Four, small FW patches.
No FW basal spot.
No white wingtips.
Lateral golden-yellow spots only on abdominal segment 5
Golden-yellow transverse bar on top of abdominal segment 5. (Or, one could say, a golden-yellow, broken ring on segment 5).
Tibiae and first tarsal segments of all legs white.
Single HW spot

Then there's a fourth species that has so far not been confused with the aforementioned three species but because it is so similar I include it here.

4. Hampsonata xaixaia de Freyna, 2013

Photo credit @andrewdeacon

Four FW patches. Patches 1 and 3 distinctly larger.
No FW basal spot
No white wingtips
Abdominal segments 3 and 4 with sparse golden-yellow scaling and small lateral spots.
Segment 5 with broken, golden-yellow ring
Tarsi 1–3 of all legs dirty white.
Two HW spots

I have to mention Amata bifasciata (Hopffer, 1857):
The original description of, Syntomis bifasciata, Hopffer, 1857 from Mozambique goes like this:
"Wings bright reddish purple. Four spots on FW, one on HW.
Abdomen with two golden bands" (Google translation from Latin).
See (at present, April 2013) second image at https://www.afromoths.net/species/show/29776 which is from Hopffer (1862). The image only shows three FW spots in spite of Hopffler’s (1857) text stating four FW spots, but let’s disregard that and say we’re actually talking of what we know as Hampsonata today.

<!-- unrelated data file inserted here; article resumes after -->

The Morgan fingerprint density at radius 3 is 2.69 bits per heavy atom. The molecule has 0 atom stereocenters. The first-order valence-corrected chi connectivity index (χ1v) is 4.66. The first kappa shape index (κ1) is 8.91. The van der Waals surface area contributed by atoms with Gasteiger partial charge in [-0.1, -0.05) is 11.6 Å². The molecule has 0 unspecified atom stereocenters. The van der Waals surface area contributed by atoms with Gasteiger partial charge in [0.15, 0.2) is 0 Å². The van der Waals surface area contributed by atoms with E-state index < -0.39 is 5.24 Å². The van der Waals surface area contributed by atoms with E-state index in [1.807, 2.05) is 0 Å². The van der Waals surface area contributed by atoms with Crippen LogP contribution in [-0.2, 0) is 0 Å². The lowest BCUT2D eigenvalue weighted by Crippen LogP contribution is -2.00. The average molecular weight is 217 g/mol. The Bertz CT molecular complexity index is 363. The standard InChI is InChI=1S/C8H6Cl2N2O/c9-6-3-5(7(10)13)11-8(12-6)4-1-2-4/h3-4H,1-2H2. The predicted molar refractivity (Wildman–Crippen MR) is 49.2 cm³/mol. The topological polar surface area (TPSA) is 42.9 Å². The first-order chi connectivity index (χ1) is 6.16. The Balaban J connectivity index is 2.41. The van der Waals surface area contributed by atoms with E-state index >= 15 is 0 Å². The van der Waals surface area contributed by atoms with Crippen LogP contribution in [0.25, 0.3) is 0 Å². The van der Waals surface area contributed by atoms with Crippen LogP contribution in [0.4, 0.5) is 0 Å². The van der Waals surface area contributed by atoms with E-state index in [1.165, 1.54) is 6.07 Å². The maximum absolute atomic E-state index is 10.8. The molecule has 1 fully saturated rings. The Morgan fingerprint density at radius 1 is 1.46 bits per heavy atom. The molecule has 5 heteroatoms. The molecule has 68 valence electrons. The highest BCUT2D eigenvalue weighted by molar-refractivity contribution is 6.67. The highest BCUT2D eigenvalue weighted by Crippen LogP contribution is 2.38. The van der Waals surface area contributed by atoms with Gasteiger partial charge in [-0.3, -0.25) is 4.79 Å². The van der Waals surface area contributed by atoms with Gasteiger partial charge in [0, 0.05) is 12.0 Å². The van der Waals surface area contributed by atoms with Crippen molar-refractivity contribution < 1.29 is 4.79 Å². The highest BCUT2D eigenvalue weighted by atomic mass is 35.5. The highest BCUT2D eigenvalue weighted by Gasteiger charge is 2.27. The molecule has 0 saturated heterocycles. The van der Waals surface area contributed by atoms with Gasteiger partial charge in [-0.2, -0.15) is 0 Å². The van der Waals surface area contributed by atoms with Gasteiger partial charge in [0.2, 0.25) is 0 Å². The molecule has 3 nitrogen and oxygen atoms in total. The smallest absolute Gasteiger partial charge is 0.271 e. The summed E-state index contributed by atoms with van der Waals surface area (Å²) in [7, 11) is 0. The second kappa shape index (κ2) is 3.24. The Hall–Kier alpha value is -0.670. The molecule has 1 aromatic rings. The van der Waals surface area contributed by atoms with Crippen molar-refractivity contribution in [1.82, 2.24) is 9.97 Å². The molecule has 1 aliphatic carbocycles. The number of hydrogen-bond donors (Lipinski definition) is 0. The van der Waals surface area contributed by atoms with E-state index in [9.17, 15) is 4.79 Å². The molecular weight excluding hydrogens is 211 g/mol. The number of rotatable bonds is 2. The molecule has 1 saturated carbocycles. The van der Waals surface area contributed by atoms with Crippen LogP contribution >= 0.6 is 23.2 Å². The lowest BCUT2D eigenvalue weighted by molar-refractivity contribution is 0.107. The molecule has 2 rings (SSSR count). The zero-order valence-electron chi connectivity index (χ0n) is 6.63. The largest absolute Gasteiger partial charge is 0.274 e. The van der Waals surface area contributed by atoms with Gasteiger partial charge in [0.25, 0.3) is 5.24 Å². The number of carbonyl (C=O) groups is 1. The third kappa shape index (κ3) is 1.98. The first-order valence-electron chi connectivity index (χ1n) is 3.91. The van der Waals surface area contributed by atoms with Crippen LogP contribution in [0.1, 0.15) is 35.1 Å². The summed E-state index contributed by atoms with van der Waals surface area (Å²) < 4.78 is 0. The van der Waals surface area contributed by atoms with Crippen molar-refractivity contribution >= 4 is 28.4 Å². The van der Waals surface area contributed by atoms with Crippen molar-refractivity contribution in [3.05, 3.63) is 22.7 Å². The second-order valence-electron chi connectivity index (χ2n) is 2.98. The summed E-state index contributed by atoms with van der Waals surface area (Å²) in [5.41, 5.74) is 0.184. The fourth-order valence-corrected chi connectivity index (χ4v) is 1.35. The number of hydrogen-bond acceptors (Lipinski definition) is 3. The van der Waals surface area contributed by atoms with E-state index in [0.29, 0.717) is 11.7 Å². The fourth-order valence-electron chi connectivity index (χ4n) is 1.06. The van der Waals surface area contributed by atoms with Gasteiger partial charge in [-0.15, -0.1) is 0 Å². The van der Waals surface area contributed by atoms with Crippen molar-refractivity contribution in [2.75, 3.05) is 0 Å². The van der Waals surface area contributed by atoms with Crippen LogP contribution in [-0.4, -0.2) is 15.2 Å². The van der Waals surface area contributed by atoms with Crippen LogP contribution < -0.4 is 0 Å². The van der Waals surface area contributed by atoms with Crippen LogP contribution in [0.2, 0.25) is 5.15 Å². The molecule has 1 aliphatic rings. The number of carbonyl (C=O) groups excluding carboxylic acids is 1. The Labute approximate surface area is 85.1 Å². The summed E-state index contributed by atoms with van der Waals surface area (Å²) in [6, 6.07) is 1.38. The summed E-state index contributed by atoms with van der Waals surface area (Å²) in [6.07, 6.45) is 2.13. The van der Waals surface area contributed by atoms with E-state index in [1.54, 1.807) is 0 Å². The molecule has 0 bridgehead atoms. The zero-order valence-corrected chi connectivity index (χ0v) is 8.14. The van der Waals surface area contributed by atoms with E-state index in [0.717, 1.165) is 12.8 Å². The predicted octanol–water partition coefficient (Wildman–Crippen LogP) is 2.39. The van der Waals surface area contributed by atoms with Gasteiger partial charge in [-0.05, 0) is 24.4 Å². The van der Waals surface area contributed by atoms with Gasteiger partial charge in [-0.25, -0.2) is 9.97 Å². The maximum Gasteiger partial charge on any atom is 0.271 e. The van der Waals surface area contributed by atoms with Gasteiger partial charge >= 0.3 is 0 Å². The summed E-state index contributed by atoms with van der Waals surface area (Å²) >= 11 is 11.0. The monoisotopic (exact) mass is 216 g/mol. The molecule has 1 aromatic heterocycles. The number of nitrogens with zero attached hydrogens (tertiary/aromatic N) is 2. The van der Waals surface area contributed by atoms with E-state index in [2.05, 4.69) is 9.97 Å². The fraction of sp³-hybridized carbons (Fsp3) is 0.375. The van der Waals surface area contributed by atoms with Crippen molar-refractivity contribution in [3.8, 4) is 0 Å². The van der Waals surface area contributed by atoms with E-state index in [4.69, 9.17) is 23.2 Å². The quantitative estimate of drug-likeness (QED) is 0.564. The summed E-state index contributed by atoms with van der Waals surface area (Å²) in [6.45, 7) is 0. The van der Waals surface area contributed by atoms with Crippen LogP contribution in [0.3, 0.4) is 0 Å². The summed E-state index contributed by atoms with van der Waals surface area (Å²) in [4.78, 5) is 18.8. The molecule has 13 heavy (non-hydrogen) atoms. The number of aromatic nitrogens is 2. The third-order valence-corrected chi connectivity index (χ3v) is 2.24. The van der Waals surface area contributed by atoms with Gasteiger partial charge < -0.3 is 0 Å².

The first image on the same Afromoths-page is wildly different and is from de Freyna (2017), who examined the genitalia of Syntomis bifasciata specimen(s) from the DRC (concluding that they belong to Amata). The de Freyna photos of Amata bifasciata make me think that there is a mix-up between Syntomis bifasciata sensu Hopffer (1857) and the specimens used by de Freyna to study the genital morphology.
Hence, I don’t really know what is meant by Amata bifasciata. Either it’s something akin to Hampsonata from Mozambique or it is a somewhat atypical species of Amata (by de Freyna’s admission). De Freyna (2017) also states: “This species, described in the genus Syntomis from Mozambique, is part of the large number of Syntomini species about which little is known beyond the original description.” (Translated from German).
I’m revising my ID suggestions on iNat of A. bifasciata to Hampsonata.


The one-stop reference that deals with species 1- 4 is:
de Freyna, 2013. Hampsonata xaixaia sp. n., ein neue Syntomine aus dem südlichen Mozambique (Lepidoptera: Erebidae, Arctiinae, Syntomini). Nachr. entomol. Ver. Apollo, N.F. 34 (1/2): 65–68.
Photos on p. 67

Regarding A. pseudosimplex vs. A. simplex
de Freyna, 2013. Amata pseudosimplex sp. n. aus KwaZulu-Natal, Südafrika, ihre Biologie, Morphologie und Phänologie sowie Anmerkungen zu Amata simplex (Walker, 1854) (Lepidoptera: Erebidae, Arctiinae, Syntomini). Nachr. entomol. Ver. Apollo, N.F. 33 (4): 151–158.

Regarding Syntomis bifacsiata sensu Hopffer:

Regarding Amata bifasciata sensu de Freyna
de Freyna, 2017. Über afrotropische Syntomini — zwei neuen Arten aus Kamerun und Uganda sowie Anmerkungen zur Taxonomie einiger wenig bekannter Arten (Lepidoptera: Erebidae, Arctiinae, Syntomini). Nachr. entomol. Ver. Apollo, N.F. 38 (4): 205–211.

Regarding Hampsonata phoenicia (Hampson, 1898)

Regarding Hampsonata gen. n. and Hampsonata natalithala sp. N.
de Freyna, 2008. Bemerkungen zu südafrikanischen Syntominae mit Beschreibung der
Gattung Hampsonata gen. n. und H. natalithala sp. n. Mitt. Münch. Ent. Ges. 98 13-20
(Sorry, can’t find an online link)

Publicado el abril 9, 2023 01:09 TARDE por wynand_uys wynand_uys | 5 comentarios | Deja un comentario